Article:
Monday, July 09, 2007

The Health Sector is Collapsing

During colonial era, health in Sierra Leone was considered better contrary to the present status of the country. But despite this reality, the country still faces health hazards like the scourge of Malaria, hence Sierra Leone was being referred to as the ‘white man’s grave’ resulting to the expulsion of many missionaries out of the country.
Today this perception still exists that the country is still poor in health facility. Some of the medical expatriates who often visit the country have got their own share of experience about the country’s health status and are convincing others to come to Sierra Leone to help. But despite the local and international appeal, some investors are still reluctant to come to invest in Sierra Leone. This is one of President Kabbah’s most difficult task to achieve as his global appeals to scale up the country’s health problems failed to woo international medical investors.
The fact remains that while the country still battles with its health problems, some members of the society working on health sector are still affecting the situation, causing more problems. Sierra Leone is still ranked very low in terms of maternal and child maternity rates.  Since the outbreak of most of these health problems such as Measles, Malaria, STIs, STDs, HIV/AIDS etc, little success has been achieved so far to improve the health sector despite the UN, World Bank, WHO etc are helping us to combat or reduce these diseases.
Doctors and other medical staff also exploit health in the country to the detriment of the poor as poor stories of pregnant women dying of child birth due to lack of money to pay for exorbitant medical expenses unprofessional services and shortage of drugs.
Unlike these unscrupulous medical staff, others working hard to save lives and don’t focus their work on money are worth commendable.  There is no point castigating medical professionals or discouraging them in the discharge of their functions, but their responsibilities in the management of our health status needs review of the status quo.
The recent ugly and unfortunate incident that occurred with a pregnant woman who died at the Princess Christian Maternity Hospital at Fourah Bay Road in Freetown for unavailability of Four Hundred Thousand Leones to get her delivered, reminded us about the lagging problems of health in the country and the need to address them. The development clearly manifested that only the ‘well to do’ can afford a proper maternity service unlike the don’ts. Besides this one, there are other cases of corruption in the medical service adding cancer to the country’s health problems.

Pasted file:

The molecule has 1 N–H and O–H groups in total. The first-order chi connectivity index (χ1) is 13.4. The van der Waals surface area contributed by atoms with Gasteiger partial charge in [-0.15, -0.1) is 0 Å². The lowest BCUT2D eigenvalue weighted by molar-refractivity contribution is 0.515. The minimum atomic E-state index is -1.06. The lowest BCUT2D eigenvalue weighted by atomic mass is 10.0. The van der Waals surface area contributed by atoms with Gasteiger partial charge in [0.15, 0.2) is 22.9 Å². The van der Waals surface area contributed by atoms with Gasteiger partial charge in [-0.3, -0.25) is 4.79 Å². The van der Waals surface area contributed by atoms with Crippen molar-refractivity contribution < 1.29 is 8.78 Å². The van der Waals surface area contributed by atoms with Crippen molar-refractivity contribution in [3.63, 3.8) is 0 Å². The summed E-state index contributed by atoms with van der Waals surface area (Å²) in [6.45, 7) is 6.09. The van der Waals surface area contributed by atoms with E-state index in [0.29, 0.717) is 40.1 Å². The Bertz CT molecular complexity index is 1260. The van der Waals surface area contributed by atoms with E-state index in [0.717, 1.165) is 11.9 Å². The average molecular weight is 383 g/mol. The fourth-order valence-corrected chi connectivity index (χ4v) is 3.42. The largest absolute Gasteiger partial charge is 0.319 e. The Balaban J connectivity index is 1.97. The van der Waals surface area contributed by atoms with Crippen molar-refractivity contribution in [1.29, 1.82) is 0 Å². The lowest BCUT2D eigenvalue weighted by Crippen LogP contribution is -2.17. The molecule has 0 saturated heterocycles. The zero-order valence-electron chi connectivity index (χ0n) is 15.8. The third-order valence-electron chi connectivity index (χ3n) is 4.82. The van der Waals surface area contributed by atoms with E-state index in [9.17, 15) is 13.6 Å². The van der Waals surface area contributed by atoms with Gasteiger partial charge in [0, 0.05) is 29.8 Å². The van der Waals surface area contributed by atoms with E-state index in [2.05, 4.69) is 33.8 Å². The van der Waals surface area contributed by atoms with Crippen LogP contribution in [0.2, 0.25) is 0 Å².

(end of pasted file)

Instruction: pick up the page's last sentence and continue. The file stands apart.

Admitting patients in hospitals today is costly as you will have to pay may different fees such as registration, doctor’s consultation, testing, medical fees for treatment and charges for drugs. These are not reflected on the service provided. Through these, many doctors and nurses have corruptively opened private clinics which have stolen most of the good drugs in the hospitals to their private drug stores.
Also the lack of drugs in major government hospitals like the PCMA and Connaught which have been repaired amidst high government and donor support, are still under-serviced as they lack basic amenities such as water and power supply. In Kenema, a ward which was rehabilitation by UNICEF, has now deteriorated again to its usual condition due to lack of maintenance. Today the health sector has totally failed to protect pregnant women to have safe delivery, instead has created a deadly situation that has put the country at zero level in child and maternal mortality rates. The WHO, UNICEF and other stakeholders are working hard to scale up the country’s health by minimizing the spread of these deadly diseases.
If we want to improve the health sector of the country, we must prepare to ignore attempts of those corrupting the health sector and join forces to protect women and children. That is why the government has been called upon to put reform mechanisms that would properly monitor those dealing with health and further educating the people about health hazards.

African Path